Guide: Best Practices for Point of Care Product Development

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In the fight against the Coronavirus pandemic, rapid detection of the disease is key.

Under normal conditions, a company must demonstrate the efficacy and safety of their new in vitro diagnostic (IVD) test before it can be approved by the Food and Drug Administration (FDA) in the U.S. However, during public health emergencies, when there are no adequate tests available, the FDA can fast track the process by issuing Emergency Use Authorizations (EUA).

All test approvals granted under EUA are valid while the emergency status is in place.

Just mere months into the COVID-19 pandemic, there are already several diagnostic tests available with varying degrees of sensitivity, specificity and time to result. However, considering the high infection rate of the novel virus, it is essential to minimize time to result, allowing rapid response to having control measures that stop the spread of the virus. Point of Care (POC) diagnostics can rise to the challenge by providing accelerated time to result at the point of need.

The race against time: A short history of COVID-19 diagnostic development

A vast amount of global research is underway to understand virus dynamics and host response to aid the development of treatment and vaccines. The World Health Organization (WHO) has created a database comprising all research findings on COVID-19, which is updated daily to ensure the latest findings are available to the global scientific community.

By mid-December 2019, within a few days of the first few cases, the SARS-CoV-2 genome was sequenced in China and it’s now known that the genome of the virus is relatively stable. This discovery led to the realization that molecular Nucleic Acid Amplification Technique (NAAT) tests could quickly be developed to support COVID-19 detection.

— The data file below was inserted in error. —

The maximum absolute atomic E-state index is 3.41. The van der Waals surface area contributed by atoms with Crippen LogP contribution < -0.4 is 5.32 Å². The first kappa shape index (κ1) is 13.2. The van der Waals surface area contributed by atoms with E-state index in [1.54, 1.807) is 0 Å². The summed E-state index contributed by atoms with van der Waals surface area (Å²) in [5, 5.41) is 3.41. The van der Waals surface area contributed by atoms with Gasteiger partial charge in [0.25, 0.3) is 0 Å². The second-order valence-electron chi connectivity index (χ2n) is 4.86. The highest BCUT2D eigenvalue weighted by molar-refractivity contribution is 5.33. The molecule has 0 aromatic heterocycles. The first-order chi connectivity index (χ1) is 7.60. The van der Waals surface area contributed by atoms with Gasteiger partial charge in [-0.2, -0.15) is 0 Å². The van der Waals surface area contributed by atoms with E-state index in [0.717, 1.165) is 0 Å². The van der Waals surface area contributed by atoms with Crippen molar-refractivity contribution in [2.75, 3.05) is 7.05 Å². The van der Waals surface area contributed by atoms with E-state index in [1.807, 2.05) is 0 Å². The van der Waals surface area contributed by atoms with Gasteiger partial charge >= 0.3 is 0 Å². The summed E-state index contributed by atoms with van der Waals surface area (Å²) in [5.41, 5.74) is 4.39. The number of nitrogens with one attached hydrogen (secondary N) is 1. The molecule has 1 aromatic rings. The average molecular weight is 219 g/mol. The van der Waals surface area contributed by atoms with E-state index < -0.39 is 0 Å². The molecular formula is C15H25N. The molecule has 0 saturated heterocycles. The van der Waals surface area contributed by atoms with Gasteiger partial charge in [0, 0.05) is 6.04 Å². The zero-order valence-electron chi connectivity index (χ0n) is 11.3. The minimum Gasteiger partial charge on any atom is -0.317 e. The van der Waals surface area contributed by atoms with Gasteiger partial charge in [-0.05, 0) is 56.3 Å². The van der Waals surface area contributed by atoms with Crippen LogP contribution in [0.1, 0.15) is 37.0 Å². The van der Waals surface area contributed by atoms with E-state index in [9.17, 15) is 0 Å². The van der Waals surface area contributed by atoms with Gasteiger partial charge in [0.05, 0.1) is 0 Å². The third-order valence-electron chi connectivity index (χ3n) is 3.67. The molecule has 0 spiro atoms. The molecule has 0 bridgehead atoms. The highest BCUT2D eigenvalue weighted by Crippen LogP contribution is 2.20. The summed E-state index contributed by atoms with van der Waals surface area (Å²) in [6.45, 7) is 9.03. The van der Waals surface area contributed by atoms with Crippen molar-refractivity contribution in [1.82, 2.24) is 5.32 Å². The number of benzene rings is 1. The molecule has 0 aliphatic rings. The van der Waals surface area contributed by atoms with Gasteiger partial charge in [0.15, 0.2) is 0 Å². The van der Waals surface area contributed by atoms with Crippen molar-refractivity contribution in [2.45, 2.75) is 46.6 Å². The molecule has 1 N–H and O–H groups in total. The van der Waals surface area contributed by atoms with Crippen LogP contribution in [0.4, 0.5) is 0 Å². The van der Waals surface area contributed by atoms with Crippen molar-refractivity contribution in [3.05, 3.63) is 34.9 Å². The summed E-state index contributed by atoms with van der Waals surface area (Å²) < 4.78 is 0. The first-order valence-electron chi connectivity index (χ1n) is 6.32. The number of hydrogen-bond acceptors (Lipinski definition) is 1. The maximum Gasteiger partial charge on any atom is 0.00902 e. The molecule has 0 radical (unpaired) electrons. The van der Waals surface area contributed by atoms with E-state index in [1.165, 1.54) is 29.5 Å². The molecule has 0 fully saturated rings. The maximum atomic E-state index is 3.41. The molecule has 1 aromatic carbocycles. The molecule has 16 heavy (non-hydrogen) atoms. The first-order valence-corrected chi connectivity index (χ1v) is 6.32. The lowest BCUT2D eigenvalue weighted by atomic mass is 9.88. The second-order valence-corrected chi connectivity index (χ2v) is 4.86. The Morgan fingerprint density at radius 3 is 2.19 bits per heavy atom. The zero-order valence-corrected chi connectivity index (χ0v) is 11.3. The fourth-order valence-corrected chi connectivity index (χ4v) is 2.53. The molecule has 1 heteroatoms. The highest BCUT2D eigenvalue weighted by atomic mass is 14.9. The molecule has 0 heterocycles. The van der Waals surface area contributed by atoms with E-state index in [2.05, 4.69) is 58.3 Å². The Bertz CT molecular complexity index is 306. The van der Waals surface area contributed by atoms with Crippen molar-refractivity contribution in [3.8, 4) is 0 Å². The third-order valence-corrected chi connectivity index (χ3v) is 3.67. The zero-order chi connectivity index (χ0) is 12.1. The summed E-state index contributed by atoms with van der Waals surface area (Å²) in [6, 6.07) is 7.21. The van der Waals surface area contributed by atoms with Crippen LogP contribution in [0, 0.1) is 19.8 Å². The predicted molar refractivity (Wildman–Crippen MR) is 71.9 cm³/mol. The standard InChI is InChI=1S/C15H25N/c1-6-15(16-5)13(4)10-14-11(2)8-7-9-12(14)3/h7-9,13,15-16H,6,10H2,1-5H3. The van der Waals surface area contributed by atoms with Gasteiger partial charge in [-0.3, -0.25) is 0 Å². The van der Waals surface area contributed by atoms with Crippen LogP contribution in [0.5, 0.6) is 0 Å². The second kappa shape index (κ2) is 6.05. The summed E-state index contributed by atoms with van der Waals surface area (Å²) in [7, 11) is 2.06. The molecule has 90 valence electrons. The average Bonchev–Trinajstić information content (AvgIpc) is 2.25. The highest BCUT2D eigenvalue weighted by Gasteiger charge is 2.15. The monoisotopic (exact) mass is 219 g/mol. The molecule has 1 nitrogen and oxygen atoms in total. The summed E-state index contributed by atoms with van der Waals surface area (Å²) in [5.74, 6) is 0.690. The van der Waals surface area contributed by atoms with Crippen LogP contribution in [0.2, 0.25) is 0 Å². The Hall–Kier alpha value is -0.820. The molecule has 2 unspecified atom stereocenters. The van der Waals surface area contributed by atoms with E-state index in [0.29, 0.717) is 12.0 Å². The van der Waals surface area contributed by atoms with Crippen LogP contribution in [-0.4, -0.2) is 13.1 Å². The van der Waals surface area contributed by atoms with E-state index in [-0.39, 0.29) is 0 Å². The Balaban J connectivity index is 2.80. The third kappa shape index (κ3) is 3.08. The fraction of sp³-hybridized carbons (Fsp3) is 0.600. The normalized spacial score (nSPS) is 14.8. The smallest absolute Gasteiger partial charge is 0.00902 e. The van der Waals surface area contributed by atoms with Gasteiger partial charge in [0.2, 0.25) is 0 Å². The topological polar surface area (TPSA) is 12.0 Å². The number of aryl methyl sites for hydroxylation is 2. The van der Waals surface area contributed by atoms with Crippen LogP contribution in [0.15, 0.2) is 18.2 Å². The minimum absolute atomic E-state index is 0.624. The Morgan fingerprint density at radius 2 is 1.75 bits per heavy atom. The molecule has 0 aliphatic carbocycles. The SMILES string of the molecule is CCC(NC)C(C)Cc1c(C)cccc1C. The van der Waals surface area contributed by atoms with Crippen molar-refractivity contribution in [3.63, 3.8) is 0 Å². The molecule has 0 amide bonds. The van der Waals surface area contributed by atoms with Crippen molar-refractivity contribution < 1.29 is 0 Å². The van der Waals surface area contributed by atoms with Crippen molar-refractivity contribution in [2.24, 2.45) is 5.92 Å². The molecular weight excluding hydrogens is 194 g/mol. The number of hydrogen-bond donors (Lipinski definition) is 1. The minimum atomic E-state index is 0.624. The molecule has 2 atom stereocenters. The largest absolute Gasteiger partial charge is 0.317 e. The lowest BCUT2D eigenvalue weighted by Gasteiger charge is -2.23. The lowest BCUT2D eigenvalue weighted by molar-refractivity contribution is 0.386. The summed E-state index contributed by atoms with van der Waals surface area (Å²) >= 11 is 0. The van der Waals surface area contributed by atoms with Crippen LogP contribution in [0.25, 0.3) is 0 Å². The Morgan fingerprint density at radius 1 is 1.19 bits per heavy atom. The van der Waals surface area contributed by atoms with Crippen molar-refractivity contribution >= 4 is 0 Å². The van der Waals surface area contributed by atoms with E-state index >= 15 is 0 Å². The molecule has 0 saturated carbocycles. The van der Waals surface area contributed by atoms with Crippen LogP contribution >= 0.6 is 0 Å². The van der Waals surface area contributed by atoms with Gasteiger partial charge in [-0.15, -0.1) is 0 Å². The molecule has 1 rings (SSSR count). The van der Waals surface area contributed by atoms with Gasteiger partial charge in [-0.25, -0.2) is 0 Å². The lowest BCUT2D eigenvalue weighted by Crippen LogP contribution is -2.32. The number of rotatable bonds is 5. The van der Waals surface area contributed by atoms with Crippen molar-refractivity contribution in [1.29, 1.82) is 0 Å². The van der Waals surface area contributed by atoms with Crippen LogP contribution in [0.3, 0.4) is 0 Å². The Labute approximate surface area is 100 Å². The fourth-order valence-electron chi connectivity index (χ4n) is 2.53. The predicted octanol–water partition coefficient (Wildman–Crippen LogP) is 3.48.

Rapid diagnosis of the condition would allow countries to track the virus, perform epidemiology studies and use this data to implement necessary measures such as social distancing to slow the spread of the disease.

In response to this need, WHO released an interim guide for laboratories for new molecular and serology tests in development. This included testing strategies in different scenarios such as guidelines for test subjects given the shortage of tests available.

To maximize the number of laboratories around the world performing molecular testing, WHO provided detailed step-by-step protocols from various sources including necessary primers and probes to perform Polymerase Chain Reaction (PCR) testing.

While each company and lab developed test (LDT) would likely target a slightly different part of the genome, knowing where to start promised to significantly decrease the primer and probe design phase.

Laboratory testing for COVID-19

The advantage of laboratory testing is greater sensitivity and specificity of results. This is crucial, as either false positive or false negative results have significant impacts on decisions made by governments and healthcare providers in treatment, hospitalization, tracking and steps necessary to flatten the curve of the virus’s spread.

However, the disadvantage of laboratory (centralized or hospital-based) testing is the long time to results. Once a sample is taken, it must be transported to the laboratory, received by staff, entered into the Laboratory Information System (LIS), performed by skilled scientists with final reports then being entered back into the LIS.

From the time a sample is collected, it can take 2-5 days to have the result available. Sample preparation and PCR at the lab would only take 1-3 hours, but due to the overwhelming number of samples, this timeframe increases significantly.

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Point of Care diagnostics – improving time to result